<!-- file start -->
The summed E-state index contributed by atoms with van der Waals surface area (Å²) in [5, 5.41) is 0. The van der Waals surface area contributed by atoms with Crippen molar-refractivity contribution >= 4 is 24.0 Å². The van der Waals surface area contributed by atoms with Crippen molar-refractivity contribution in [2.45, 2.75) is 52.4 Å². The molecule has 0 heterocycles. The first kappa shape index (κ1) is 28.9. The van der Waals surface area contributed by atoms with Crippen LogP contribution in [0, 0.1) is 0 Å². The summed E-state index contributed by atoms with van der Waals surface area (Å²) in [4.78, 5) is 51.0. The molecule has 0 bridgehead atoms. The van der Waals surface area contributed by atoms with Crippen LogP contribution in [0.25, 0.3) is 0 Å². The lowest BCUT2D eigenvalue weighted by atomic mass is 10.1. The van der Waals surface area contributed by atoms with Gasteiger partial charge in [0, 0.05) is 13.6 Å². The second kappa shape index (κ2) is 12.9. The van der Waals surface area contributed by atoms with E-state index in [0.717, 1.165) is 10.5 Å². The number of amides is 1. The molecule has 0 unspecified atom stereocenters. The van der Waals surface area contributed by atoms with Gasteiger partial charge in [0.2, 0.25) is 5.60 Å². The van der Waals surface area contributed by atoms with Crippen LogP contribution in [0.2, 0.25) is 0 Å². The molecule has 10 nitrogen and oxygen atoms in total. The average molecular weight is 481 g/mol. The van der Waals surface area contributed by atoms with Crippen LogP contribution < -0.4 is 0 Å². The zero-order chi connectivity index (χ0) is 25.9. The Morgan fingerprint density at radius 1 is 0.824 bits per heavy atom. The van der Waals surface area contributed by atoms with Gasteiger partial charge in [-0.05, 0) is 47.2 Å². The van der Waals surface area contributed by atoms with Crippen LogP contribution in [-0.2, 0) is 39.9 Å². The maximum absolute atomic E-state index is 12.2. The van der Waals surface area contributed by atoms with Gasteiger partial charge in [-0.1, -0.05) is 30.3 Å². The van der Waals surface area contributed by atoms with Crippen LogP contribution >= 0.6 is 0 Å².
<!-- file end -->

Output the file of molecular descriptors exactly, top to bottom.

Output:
The summed E-state index contributed by atoms with van der Waals surface area (Å²) in [5, 5.41) is 0. The van der Waals surface area contributed by atoms with Crippen molar-refractivity contribution >= 4 is 24.0 Å². The van der Waals surface area contributed by atoms with Crippen molar-refractivity contribution in [2.45, 2.75) is 52.4 Å². The molecule has 0 heterocycles. The first kappa shape index (κ1) is 28.9. The van der Waals surface area contributed by atoms with Crippen LogP contribution in [0, 0.1) is 0 Å². The summed E-state index contributed by atoms with van der Waals surface area (Å²) in [4.78, 5) is 51.0. The molecule has 0 bridgehead atoms. The van der Waals surface area contributed by atoms with Crippen LogP contribution in [0.25, 0.3) is 0 Å². The lowest BCUT2D eigenvalue weighted by atomic mass is 10.1. The van der Waals surface area contributed by atoms with Gasteiger partial charge in [0, 0.05) is 13.6 Å². The second kappa shape index (κ2) is 12.9. The van der Waals surface area contributed by atoms with E-state index in [0.717, 1.165) is 10.5 Å². The number of amides is 1. The molecule has 0 unspecified atom stereocenters. The van der Waals surface area contributed by atoms with Gasteiger partial charge in [0.2, 0.25) is 5.60 Å². The van der Waals surface area contributed by atoms with Crippen LogP contribution in [0.2, 0.25) is 0 Å². The molecule has 10 nitrogen and oxygen atoms in total. The average molecular weight is 481 g/mol. The van der Waals surface area contributed by atoms with Crippen LogP contribution < -0.4 is 0 Å². The zero-order chi connectivity index (χ0) is 25.9. The Morgan fingerprint density at radius 1 is 0.824 bits per heavy atom. The van der Waals surface area contributed by atoms with Gasteiger partial charge in [-0.05, 0) is 47.2 Å². The van der Waals surface area contributed by atoms with Crippen LogP contribution in [-0.2, 0) is 39.9 Å². The maximum absolute atomic E-state index is 12.2. The van der Waals surface area contributed by atoms with Gasteiger partial charge in [-0.1, -0.05) is 30.3 Å². The van der Waals surface area contributed by atoms with Crippen LogP contribution >= 0.6 is 0 Å².